-a neurological journey guided by Tommy Støckel, uncovering cerebral hemisphere-related creativity, cortex-conditioned intelligence and suggesting ways of further development of the human brain.
Every thought, every emotion and every single one of our actions are controlled by the large number of nerve cells we call the brain. Our brain works constantly to keep us warm, moving and breathing. It makes it possible for us to percieve the surrounding world and to express ourselves in it. The brain is the only human organ we still fail to transplant or replace successfully. And even though we are approaching a future where biological computers might support our own inborn "computer" it is still the only one we have, and the one we must gain as much knowledge about as possible in order to utilize its vast potentials.
It is difficult to say when mankind first started to find interest in the brain and how its functions are highly influencial on the well-being of our entire organism, but to give an idea of how long the investigation has been going on, we can take a look at sculls at least 10,000 year old with unusual holes in them. It is asumed that these holes were made intentionally with some belief that the head or brain had importance for the health and well-being of the body. But even though mankind has been occupied with the matter for up to 10,000 years, trying to work out the mystery of the human brain and hopefully stating that it is the most developed of all species, its functions, capacities and possibilities have not yet been fully revealed to us.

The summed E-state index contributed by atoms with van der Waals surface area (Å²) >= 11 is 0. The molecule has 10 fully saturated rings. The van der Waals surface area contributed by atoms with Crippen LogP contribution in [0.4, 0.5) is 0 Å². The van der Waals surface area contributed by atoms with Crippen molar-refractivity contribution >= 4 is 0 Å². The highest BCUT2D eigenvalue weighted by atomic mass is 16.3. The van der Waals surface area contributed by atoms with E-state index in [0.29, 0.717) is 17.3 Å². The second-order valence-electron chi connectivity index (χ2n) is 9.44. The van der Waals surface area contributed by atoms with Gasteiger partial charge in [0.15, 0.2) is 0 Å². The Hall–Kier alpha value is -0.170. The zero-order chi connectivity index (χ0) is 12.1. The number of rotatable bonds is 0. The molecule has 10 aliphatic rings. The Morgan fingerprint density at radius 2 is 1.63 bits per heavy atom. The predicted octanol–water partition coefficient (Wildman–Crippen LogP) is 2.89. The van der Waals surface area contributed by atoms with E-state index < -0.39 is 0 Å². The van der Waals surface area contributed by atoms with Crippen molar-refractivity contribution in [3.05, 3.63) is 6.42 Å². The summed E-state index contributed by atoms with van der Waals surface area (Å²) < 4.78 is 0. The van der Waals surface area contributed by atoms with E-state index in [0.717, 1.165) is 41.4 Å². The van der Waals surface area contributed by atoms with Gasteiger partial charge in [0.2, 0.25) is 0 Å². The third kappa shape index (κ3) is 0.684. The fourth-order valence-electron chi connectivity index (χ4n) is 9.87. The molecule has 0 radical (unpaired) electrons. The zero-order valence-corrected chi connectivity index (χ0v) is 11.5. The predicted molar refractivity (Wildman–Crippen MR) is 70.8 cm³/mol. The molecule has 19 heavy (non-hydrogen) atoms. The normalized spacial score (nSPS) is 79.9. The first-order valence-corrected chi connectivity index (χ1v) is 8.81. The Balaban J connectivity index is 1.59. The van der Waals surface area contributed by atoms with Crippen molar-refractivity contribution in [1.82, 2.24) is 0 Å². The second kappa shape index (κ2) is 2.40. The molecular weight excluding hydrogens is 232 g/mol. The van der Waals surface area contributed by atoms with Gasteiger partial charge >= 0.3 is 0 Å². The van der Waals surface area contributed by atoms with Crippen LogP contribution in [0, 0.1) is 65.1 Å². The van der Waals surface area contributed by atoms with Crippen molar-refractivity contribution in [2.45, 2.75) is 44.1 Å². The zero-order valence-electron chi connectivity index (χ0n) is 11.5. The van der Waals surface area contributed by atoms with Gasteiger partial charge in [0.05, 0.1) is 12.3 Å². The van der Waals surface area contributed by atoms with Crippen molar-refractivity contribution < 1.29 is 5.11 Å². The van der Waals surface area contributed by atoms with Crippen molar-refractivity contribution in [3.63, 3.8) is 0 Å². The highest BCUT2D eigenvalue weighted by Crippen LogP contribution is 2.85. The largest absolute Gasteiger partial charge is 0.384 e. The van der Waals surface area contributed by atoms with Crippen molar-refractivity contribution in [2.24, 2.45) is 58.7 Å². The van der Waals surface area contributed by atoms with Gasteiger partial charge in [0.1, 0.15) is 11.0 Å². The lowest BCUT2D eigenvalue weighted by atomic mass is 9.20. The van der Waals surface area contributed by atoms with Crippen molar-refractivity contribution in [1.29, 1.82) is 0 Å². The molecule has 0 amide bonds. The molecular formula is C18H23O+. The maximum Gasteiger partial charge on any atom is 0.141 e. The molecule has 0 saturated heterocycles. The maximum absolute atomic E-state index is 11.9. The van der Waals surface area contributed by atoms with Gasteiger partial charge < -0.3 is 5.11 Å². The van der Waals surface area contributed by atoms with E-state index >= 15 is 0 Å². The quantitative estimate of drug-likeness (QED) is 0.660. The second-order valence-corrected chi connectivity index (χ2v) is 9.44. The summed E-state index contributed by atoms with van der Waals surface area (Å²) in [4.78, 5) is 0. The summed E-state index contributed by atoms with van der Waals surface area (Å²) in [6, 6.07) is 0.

We are still to determine the actual difference between the physionomy of the human brain and the brains of the animals that we seem to have risen above during our climb up the evolutionary ladder, specifically the evolution of the brain: Can Homo sapiens be determined to be the "animal" of the highest intellect? Or is this only a strictly human view, based on the idea that intelligence means being able to develop technical devices, to compensate for a lack of whatever ability nature left us without.
There is no doubt we as human beings with right can define ourselves as outstanding in the nature of the planet Earth, sometimes we might even seem to have stepped outside of nature. But whether the increasingly changing of our surrounding environment and creating cultural products in a way yet unseen at any other species, such as houses, vehicles and audio-visual communication, are conditioned by an especially well developed creativity and inventivenes that creates these differences, or if it is a matter of a superior intelligence, is hard to say. Only one thing is for sure: It is our brain that makes the difference.
Did you know... about brains?